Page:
During the first school board discussion of a proposed boundary change in Lombard Elementary District 44, board members heard from about two dozen parents opposed to the shift and a handful of parents optimistic the change would provide more equitable learning opportunities.
But the board didn't vote Tuesday night on whether to approve the new boundaries, which are expected to balance class sizes by sending about 72 students from Manor Hill School to Butterfield School next year. A vote is scheduled for March 20.
The majority of the 28 parents who spoke have children at Manor Hill who would be switching schools if the boundary change is approved. Of those parents, the majority either opposed the change, asked for it to be implemented slower or offered alternatives.
"As far as determining your boundaries, to be equitable, everybody is supposed to be in their neighborhood school," parent Ruta Pebenito said. "Manor Hill is my neighborhood."
Some parents suggested the boundary change be grandfathered in for incoming students living between 22nd Street on the north, Butterfield Road on the south, Finley Road on the west, and the district's eastern border, instead of applied next school year to almost all students in the area. This year's fourth-graders would be allowed to finish fifth grade at Manor Hill even if the boundary change is approved.
Manor Hill parents also suggested using mobile classrooms or reclaiming the space rented to the Tri-Town YMCA for classroom use.
But Tod Altenburg, assistant superintendent for finance and operations, said two mobile classrooms would cost at least $48,500 for delivery and a three-year lease, and would come with other costs for utilities.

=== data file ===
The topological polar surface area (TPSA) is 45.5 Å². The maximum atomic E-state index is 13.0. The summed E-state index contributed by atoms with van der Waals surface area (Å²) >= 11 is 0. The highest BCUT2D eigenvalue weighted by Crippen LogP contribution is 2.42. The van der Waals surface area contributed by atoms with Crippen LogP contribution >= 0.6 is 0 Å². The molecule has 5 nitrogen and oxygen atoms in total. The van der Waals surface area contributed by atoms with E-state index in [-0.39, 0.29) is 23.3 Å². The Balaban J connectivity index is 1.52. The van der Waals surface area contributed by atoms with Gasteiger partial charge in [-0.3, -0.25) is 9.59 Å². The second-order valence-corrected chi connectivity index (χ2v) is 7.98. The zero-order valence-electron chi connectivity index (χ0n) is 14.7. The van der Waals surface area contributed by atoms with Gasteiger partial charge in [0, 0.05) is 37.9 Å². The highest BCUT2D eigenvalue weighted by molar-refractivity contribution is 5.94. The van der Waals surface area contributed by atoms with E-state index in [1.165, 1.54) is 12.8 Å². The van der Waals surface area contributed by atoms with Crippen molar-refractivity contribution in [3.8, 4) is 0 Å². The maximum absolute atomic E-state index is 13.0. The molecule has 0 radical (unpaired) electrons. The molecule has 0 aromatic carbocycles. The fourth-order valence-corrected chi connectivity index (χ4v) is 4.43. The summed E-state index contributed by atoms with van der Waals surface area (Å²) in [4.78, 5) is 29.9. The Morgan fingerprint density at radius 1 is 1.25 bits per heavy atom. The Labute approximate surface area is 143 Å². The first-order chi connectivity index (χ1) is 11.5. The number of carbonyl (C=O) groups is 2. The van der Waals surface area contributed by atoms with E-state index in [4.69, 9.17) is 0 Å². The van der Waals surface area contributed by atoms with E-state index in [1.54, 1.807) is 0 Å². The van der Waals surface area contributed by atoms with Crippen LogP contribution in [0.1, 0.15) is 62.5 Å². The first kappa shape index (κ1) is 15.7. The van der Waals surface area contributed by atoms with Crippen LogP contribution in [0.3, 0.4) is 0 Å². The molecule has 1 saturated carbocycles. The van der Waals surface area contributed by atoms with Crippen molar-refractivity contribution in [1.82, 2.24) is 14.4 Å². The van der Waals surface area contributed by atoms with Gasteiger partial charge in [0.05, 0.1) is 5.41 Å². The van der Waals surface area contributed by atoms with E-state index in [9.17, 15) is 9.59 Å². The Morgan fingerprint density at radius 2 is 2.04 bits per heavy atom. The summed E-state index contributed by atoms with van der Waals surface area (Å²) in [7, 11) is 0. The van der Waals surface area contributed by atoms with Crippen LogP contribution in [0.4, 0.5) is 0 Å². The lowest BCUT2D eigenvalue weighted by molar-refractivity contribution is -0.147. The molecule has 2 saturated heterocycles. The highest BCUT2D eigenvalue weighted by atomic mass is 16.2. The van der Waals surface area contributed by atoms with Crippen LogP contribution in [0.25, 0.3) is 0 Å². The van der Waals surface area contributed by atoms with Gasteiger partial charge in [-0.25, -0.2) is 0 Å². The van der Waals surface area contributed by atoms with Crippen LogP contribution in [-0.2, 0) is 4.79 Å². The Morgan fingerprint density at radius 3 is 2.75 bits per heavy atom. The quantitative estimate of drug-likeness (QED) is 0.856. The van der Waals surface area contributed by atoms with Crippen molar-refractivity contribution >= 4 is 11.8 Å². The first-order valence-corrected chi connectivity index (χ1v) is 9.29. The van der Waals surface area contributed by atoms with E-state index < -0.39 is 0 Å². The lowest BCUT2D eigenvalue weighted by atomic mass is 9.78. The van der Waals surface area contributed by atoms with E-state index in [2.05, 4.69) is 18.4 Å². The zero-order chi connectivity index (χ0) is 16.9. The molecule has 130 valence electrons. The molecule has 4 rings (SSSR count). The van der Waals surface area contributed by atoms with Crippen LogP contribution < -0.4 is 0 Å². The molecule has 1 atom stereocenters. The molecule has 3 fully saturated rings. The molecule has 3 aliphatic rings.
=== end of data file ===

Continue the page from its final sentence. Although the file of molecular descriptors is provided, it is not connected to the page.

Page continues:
The YMCA is in the first year of a three-year lease of one classroom, an office and a conference room. Even if the lease was soon to expire, Altenburg said the area wouldn't add enough space to relieve Manor Hill's overcrowding.
"It is much too crowded ... Our kids trip over each other in the hallways," Manor Hill parent Jeanne Iovinelli said. "Something has to be done, and it can't be add trailers or keep all of the kids at Manor Hill. It's just not working."
While Manor Hill parents dominated the meeting, a few Butterfield parents expressed support of the plan.
"One of the situations I've been worried about in the last five years is the lowering enrollment at Butterfield School," said parent Roberta Wallerstedt, whose children now attend Glenbard High School District 87. "I believe that if we make this move, as hard as it is, it's going to keep Butterfield School viable."
School board member Amy Weltin said she has not made a decision on how she will vote in March, but she will try to represent the entire community fairly with a decision that's "not taken lightly."
School board Vice President Brooke Wozniak reminded parents Butterfield and Manor Hill both are "loving, welcoming, high-performing, safe" environments.
"Anything we do to resolve the overcrowding at Manor Hill and the empty space at Butterfield is going to be hard for somebody. What we have to do is what's best for as many people as possible in the situation," Wozniak said. "As (Superintendent Jim) Blanche has said over and over, its about equity in education, and equity for all the students in both Manor Hill and Butterfield communities."